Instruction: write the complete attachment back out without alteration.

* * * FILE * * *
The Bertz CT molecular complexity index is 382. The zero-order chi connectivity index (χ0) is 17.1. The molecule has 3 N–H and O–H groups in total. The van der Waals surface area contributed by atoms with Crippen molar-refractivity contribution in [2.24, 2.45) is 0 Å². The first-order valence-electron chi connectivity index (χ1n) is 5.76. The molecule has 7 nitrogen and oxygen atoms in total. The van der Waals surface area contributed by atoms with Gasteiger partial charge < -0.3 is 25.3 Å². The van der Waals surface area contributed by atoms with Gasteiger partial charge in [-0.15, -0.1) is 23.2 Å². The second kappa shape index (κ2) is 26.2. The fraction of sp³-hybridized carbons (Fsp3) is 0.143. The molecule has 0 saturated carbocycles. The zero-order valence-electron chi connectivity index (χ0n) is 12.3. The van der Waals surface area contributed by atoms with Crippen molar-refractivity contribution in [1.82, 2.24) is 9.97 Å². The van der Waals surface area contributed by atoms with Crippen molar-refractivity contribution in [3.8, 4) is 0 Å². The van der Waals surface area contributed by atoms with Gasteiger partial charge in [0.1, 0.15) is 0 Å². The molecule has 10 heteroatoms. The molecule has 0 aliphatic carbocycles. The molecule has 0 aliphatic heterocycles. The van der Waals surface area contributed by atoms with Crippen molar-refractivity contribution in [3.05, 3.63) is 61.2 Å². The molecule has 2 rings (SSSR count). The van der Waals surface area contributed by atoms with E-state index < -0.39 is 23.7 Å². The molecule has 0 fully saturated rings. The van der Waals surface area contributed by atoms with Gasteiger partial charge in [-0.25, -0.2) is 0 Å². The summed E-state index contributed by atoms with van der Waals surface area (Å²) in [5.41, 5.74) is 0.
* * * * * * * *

The Bertz CT molecular complexity index is 382. The zero-order chi connectivity index (χ0) is 17.1. The molecule has 3 N–H and O–H groups in total. The van der Waals surface area contributed by atoms with Crippen molar-refractivity contribution in [2.24, 2.45) is 0 Å². The first-order valence-electron chi connectivity index (χ1n) is 5.76. The molecule has 7 nitrogen and oxygen atoms in total. The van der Waals surface area contributed by atoms with Gasteiger partial charge < -0.3 is 25.3 Å². The van der Waals surface area contributed by atoms with Gasteiger partial charge in [-0.15, -0.1) is 23.2 Å². The second kappa shape index (κ2) is 26.2. The fraction of sp³-hybridized carbons (Fsp3) is 0.143. The molecule has 0 saturated carbocycles. The zero-order valence-electron chi connectivity index (χ0n) is 12.3. The van der Waals surface area contributed by atoms with Crippen molar-refractivity contribution in [1.82, 2.24) is 9.97 Å². The van der Waals surface area contributed by atoms with Crippen molar-refractivity contribution in [3.8, 4) is 0 Å². The van der Waals surface area contributed by atoms with Gasteiger partial charge in [0.1, 0.15) is 0 Å². The molecule has 10 heteroatoms. The molecule has 0 aliphatic carbocycles. The molecule has 0 aliphatic heterocycles. The van der Waals surface area contributed by atoms with Crippen molar-refractivity contribution in [3.05, 3.63) is 61.2 Å². The molecule has 2 rings (SSSR count). The van der Waals surface area contributed by atoms with E-state index < -0.39 is 23.7 Å². The molecule has 0 fully saturated rings. The van der Waals surface area contributed by atoms with Gasteiger partial charge in [-0.25, -0.2) is 0 Å². The summed E-state index contributed by atoms with van der Waals surface area (Å²) in [5.41, 5.74) is 0.